Even though these four boys are no longer with us I pray that through their lives and death that God planted seeds in their families hearts and the hearts of those that were touched by them.
This Burkitt’s program has been such a learning experience for me in so many ways. It has shown me that even though something is hard and may even seem impossible that if you persevere and put it before God he can do anything. God also has shown me the importance of relationships not only with the patients and families but also with doctors/nurses and most importantly with your team.
Suey you have been nothing but a blessing to me from the first day I met you until now and for many years to come. I pray that God will continue to use you in mighty ways for His kingdom. Dodji, you have shown me what a pure servant’s heart looks like. I’m happy to know that I will have an African lawyer on my side just in case I ever need one…hehe.
Burkitt’s. It is a stupid disease brought on by easily prevented illnesses but that kill thousands every year. Yet God used Burkitt’s to show me the incredible need that there is in this world and how if we are willing to put love into action we can quench those needs.
Bringing love and prayer, bringing bread and clothes, and bringing stickers and bubbles; God even uses bubbles to break down brick walls! How cool is that?
As we finish up these last few weeks with our boys at the hospital I pray that God will continue to plant seeds through this terrible illness and will guide them and their families to know the love, hope, grace, and peace that Jesus offers to each and everyone of us.


"I am a somebody"

I am a pediatric nurse.
Ever since I was a kid I have always lovvvveeedd children and knew that whatever job I ended up with it would involve working with kids. So when I came to Mercy Ships last year, for the first time in my nursing career I had to take care of adult patients. Most nurses come to the ship nervous to take care of children or babies where as I was nervous about taking care of adults... shh.. Don’t laugh!

When I first started working on the wards last year, almost every single surgery that was performed, I had never heard of. Yet, due to my experience at MGH I felt comfortable with most of them, except... VVF.

While in Benin I had prayed and asked God that if and when, I had to take care of these ladies, that he would be my wisdom and skills for this unknown territory. But there were so many pediatric patients, that I worked only with children and never with the VVF women. (phew)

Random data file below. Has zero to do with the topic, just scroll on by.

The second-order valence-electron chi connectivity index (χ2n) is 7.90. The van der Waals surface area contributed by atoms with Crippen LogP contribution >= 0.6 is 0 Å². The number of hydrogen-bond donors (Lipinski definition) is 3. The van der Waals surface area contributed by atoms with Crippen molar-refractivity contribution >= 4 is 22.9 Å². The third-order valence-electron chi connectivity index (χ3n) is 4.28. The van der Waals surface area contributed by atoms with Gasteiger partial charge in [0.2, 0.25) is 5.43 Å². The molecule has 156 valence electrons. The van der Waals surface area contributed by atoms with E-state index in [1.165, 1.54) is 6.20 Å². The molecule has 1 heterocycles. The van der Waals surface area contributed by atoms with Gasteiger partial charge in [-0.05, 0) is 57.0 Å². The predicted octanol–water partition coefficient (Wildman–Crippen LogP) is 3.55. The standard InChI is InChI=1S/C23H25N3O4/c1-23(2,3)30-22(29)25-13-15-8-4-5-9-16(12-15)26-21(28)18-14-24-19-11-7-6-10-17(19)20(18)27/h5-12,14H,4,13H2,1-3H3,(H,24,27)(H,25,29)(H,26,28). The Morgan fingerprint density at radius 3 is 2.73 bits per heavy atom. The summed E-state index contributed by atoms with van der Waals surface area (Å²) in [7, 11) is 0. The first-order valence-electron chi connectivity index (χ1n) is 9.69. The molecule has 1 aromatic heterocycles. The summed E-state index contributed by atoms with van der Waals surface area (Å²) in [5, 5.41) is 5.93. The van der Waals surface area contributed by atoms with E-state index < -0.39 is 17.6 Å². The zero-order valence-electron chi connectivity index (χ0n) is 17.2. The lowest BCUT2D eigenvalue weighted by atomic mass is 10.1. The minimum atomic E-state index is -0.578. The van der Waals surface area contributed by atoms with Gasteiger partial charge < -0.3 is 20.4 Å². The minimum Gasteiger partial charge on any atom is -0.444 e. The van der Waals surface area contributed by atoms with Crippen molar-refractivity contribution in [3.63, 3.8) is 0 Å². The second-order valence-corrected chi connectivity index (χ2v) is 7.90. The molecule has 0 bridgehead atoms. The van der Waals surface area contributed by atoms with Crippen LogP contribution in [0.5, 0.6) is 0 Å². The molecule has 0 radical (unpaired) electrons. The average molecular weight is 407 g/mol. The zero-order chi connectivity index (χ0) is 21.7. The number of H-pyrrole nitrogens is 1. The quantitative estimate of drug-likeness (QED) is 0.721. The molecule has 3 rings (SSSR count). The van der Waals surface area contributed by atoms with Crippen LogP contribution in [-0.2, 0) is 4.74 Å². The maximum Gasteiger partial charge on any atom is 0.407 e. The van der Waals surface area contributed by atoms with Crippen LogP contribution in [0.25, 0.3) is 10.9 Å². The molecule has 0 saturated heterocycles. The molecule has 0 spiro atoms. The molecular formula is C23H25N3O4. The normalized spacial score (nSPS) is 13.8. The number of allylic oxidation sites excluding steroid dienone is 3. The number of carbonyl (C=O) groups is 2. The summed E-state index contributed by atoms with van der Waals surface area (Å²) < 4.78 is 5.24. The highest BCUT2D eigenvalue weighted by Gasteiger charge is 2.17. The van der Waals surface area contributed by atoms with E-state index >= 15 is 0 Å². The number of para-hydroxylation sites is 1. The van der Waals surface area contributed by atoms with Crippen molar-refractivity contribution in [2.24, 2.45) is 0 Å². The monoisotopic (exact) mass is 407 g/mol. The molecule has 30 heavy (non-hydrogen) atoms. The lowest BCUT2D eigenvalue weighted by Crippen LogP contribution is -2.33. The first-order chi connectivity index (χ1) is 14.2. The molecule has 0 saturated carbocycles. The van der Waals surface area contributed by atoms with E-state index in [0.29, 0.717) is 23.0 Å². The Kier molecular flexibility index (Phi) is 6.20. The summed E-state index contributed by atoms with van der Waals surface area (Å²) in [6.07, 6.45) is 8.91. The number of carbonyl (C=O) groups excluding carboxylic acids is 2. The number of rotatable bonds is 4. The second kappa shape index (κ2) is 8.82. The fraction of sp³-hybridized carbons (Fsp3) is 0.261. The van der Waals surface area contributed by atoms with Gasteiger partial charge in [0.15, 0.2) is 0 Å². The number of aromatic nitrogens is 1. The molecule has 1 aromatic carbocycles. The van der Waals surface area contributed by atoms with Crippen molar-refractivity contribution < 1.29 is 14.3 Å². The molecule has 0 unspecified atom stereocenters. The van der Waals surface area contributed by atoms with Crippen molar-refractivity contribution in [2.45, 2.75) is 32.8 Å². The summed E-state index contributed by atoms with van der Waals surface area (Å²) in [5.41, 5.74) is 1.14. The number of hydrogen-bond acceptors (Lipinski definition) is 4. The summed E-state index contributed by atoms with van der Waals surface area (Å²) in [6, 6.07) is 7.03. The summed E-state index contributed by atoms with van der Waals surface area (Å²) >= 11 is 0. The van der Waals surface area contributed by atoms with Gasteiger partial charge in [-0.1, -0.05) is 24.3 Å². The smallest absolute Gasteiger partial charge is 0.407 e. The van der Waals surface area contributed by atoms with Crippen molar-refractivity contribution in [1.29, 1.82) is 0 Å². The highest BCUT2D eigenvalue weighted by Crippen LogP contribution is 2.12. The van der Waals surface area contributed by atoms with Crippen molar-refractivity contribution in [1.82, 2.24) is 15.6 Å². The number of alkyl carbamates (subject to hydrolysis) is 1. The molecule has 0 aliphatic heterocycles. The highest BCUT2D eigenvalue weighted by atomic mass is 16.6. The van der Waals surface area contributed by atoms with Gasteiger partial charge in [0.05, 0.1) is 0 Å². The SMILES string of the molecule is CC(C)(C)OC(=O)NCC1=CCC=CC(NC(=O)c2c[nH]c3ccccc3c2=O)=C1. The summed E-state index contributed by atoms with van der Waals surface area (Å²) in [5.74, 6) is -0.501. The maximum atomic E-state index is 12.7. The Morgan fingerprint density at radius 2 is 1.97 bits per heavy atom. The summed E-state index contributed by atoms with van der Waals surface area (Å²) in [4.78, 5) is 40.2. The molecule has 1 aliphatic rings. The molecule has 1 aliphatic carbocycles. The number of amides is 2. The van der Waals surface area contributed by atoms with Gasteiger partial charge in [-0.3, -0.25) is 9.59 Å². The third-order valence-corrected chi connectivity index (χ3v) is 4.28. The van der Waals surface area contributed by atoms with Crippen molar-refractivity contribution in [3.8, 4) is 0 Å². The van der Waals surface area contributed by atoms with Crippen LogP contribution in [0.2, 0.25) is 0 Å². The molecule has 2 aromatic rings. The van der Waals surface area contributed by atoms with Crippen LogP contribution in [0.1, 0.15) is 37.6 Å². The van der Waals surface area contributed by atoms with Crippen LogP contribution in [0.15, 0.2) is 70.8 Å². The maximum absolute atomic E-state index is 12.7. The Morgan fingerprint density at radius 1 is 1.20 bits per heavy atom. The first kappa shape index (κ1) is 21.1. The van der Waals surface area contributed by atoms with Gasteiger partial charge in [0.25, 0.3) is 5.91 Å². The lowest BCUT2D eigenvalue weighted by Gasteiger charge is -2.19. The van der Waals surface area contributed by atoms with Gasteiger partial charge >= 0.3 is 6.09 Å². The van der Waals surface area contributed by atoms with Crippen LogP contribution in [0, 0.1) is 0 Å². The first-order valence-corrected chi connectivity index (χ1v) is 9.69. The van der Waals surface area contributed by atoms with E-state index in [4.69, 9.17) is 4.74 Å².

Now, in Togo, due to a series of events, we have been able to do almost twice as many VVF surgeries. I had been praying a lot about taking care of these women and asked God to soften my heart and calm my nerves. So last week, for the first time in my life, I worked in 'urine land'.
Yeah it was hard work.
Yeah I was running around from catheter to catheter.
Yeah I asked about 10 questions an hour to whoever would listen.
But it was amazing. My heart was and is overflowing with love and care for these women. Praise God!!

Here is an example of stories from some of the VVF women :

Hallelujah! Amen!
I just want to start off my saying thank you to God. I also pray a blessing to all the doctors, nurses, and day workers for the care and love they have given me. God knows and he will reward you.
I am up her overflowing with joy and love. I praise God for the testimony he has given me.
Hallelujah! Amen!
When I was a teenager I got pregnant with my first child. I gave birth on my own [no doctor/hospital]; the baby died a few months later. Later I got pregnant with my second child and this baby was born dead. I then got pregnant with my third child and went to the doctor to have a surgery (cesarean) and this baby was also born dead and this is also when I got the disease (vesico vaginal fistula).
I have been leaking urine for over 20 years now. My husband died over 10 years ago now, I have no children, and my family has all left me because of this disease. The children in the village mock me and tease me by saying things like ‘smelly’ and run by holding their noses making faces. Before I got this disease I use to sell a fruit drink but after I got this no one would buy from me.
I no longer had money.
I no longer had food.
I no longer had friends.
I was no longer a lady.
I was no longer a person.
I was a nobody.
A few months ago I heard that people were coming who might be able to help. But they were coming on a boat and I have never even seen the ocean because my village is very far from the sea (roughly 400km). But God provided for me!

Hallelujah! Amen!
I came on this ship 4 days ago and after leaking urine and being smelly for 20 years I am healed.
I am dry.
I am a woman again.

I am a somebody.

Thank you Jesus! Thank you Mercy Ships!
Hallelujah! Amen!